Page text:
Maple Ridge legion president dies

Loss of Jim MacDonald will be felt, website said Tuesday

A longtime voice for veterans and the legion in Maple Ridge has fallen silent.

Jim MacDonald, president of Branch 88 of the Royal Canadian Legion in Maple Ridge, has died, the legion said on its website Tuesday.

“It is with much sorrow that we inform you of the passing of the president of Branch 88, Comrade James MacDonald,” said the legion.

“His loss will be felt by the entire Ridge Meadows community, particularly here at the legion he served so well.”

MacDonald, 79, had just been heavily involved in this month’s Remembrance Day ceremonies, presenting the first poppy of this year’s campaign to Mayor Mike Morden and saying last week he was elated to share the results of a record-breaking poppy drive.

Fred Armstrong, manager of community engagement and relations with the City of Maple Ridge, said he hired MacDonald as a sales representative in the 1990s when Armstrong was publisher of the Maple Ridge Times. MacDonald had previously worked in marketing and promotions at the Vancouver Sun.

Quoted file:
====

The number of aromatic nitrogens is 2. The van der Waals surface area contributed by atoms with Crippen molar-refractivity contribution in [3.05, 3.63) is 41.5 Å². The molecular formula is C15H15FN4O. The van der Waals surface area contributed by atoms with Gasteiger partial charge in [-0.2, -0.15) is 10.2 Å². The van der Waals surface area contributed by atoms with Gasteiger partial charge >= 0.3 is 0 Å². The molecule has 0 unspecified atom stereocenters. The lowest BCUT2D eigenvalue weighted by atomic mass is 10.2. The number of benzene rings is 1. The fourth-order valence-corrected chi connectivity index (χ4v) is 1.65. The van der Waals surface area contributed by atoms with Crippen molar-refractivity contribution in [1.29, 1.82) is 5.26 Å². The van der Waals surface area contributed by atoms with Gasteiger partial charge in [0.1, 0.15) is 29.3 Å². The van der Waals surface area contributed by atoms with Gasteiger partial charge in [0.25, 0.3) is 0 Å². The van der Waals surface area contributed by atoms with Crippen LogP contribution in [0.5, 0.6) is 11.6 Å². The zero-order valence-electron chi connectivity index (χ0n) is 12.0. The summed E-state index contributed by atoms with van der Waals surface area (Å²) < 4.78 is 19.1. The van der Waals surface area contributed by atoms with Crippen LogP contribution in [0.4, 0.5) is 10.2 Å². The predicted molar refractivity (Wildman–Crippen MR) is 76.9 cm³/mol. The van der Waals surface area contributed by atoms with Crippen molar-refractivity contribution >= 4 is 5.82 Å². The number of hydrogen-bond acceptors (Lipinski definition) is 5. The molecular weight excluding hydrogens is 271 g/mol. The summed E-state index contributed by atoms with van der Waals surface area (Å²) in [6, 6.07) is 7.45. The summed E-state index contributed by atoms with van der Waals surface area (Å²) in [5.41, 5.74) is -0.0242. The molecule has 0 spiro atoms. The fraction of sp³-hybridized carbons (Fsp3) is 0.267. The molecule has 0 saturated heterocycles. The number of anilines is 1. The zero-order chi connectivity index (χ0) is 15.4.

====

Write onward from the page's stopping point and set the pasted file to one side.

“I can’t even describe how sad it was,” said Armstrong of MacDonald’s death. “He was just a gem of a person, he’d forgotten more stuff than most people knew.” He had a range of background knowledge about anything, Armstrong added.

Armstrong said that MacDonald helped with the founding of the Bell Irving fish hatchery in Kanaka Creek Regional Park and travelled to Japan to explain such projects because he spoke Japanese.

And MacDonald was on the legion executive for years. “He was just a fixture there. He put in so many hours at the legion,” Armstrong added.

MacDonald also attended the ceremonies in Memorial Peace Park, saying this year’s attendance was the largest crowd he’d seen.

“There wasn’t a place that was empty. It was just jammed,” MacDonald said on Remembrance Day. That was the story everywhere, he added.

“They figured it was going to be a record turnout across Canada, and it was.”

He added that people may be recognizing that the number of veterans from the Second World War is declining.

MacDonald was looking forward to the celebrations next spring marking the Canadian liberation of Holland in the Second World War.

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